Graham Millington explains how men in Leyton can score goals by avoiding bread rolls
Phillip Smith is responsible for the gradual ‘disappearance’ of many overweight men – and I’m one of them.
No, Phillip is not a mafia hitman. Or a magician. He is the head of health and wellbeing at the Leyton Orient Trust and his job is to get us ‘blokes’ to mend our ways and get healthy. In effect, he wants our excessive tummies to disappear and uses our passion for football as a means of inspiring us to adopt healthier lifestyles.
Phillip runs a 14-week programme called ‘Man v Fat’, based at the Score Centre opposite Orient’s Matchroom Stadium. It is very cleverly designed to encourage us to be more active by playing six-a-side football within a very competitive league, with the final result of any game ultimately determined by whether or not team members have lost weight during the previous week.
Extra goals are awarded dependent on the number of team members who have lost weight during the previous week. For example, a recent game ended in a 3-2 defeat for my side on the pitch, but after weight calculations were included, we won 7-4!
Concerned about my weight, I joined the scheme in January with high hopes. The registration cost was less than a tenner and a fee of £6 is paid weekly. During the induction session I was weighed and my BMI calculated. This data was recorded in my personal handbook and is updated weekly. The handbook also reveals what sensible changes I could make to enhance my health in a sustainable way and offers links to the Man v Fat website, a discussion forum, and inspirational tales of men who have achieved their fitness goals. It provides access to support, guidance, and encouragement, and is the core of the programme.
Phillip energetically adopted this Football Association (FA) accredited scheme this year and explains how the programme motivates players such as myself: “Every week before the games the men are weighed and they understand that by not losing some weight each week, they are not only letting themselves down but also their team.”
This certainly acts as a spur to me and I do find it far easier to refuse unnecessary calories during the week knowing that the scales await me every Wednesday; I don’t want to disappoint my teammates.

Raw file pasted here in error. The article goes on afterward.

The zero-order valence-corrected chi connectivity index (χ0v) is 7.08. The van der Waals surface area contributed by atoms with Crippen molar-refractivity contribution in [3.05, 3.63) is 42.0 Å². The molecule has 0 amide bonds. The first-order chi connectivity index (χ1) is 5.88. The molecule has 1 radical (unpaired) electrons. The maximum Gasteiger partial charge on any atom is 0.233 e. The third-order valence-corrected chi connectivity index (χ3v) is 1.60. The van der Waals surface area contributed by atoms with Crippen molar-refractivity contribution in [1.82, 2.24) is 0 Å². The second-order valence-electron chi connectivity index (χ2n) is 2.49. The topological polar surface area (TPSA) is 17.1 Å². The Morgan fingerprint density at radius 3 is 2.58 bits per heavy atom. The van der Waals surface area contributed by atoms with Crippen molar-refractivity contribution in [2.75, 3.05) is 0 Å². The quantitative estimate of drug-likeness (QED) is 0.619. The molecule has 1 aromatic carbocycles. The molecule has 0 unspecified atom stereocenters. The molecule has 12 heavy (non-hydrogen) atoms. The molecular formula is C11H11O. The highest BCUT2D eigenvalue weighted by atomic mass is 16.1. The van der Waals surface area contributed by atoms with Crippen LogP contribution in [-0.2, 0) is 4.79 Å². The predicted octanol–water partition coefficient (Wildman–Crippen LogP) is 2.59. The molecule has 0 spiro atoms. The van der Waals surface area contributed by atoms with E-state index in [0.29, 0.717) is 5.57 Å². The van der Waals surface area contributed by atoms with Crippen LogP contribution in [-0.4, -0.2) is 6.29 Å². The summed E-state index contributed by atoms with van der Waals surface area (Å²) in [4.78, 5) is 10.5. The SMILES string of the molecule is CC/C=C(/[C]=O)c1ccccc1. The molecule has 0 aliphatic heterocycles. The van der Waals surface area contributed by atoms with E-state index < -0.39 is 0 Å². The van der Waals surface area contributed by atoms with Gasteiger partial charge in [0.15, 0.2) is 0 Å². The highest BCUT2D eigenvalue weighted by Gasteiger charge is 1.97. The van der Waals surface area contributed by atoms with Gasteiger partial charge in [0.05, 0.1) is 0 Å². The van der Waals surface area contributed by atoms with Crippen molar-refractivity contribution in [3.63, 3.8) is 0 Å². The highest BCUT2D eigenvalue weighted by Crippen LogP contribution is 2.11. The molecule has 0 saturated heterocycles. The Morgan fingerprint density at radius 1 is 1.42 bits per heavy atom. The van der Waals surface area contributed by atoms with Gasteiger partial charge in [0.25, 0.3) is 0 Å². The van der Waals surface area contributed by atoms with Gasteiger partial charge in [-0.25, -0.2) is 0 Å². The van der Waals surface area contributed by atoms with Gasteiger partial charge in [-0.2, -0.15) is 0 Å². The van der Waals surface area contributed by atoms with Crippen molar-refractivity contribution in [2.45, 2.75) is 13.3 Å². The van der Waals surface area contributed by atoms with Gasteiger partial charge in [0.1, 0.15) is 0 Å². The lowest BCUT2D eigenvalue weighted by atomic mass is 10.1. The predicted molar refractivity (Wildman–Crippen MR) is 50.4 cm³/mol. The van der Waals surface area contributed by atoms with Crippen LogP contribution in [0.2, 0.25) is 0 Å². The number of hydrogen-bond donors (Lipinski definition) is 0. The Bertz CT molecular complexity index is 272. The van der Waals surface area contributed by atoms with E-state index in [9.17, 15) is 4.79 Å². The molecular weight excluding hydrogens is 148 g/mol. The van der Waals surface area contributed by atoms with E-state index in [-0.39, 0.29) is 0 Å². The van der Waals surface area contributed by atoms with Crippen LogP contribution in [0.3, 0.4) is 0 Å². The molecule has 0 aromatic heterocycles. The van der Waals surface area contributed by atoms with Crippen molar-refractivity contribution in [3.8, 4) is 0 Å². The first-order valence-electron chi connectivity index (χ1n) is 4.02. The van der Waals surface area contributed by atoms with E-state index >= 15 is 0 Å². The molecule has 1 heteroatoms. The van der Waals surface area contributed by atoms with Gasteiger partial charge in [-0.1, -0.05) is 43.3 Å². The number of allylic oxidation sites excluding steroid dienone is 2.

Phillip encourages the players to make relatively small but profound changes to food intake and exercise. He rejects ‘faddy diets’ and largely ineffective visits to the gym. He says: “It’s all about being better informed, more thoughtful about your choices and having appropriate support when needed.”
I can add that it’s also great being with others who share my problems and are understanding and supportive. Or at least they are when you’re not playing against them – the games are very competitive!
The programme welcomes men from age 16 with all levels of soccer skill and waist size. All have reasons to be slimmer; Paul (aged 52) is attending his son’s wedding soon; Selly (aged 16) loves football and wants to play it better; while city broker Michael (aged 32) is sick of his life’s continual battle against obesity.
Phillip wants us to lose ten percent of our body mass during the programme and after six weeks the 75 players have so far lost a total of 285kg, an average of nearly 3kg per player. Phillip himself is very popular and an inspiration; he is knowledgeable, encouraging, and the programme is run with great professionalism.
For my part, I have lost 8kg so far, but sadly my goal-scoring skills seem to have disappeared in a similar fashion! Oh well, there’s always next Wednesday.
If you’re interested in joining the Man v Fat programme: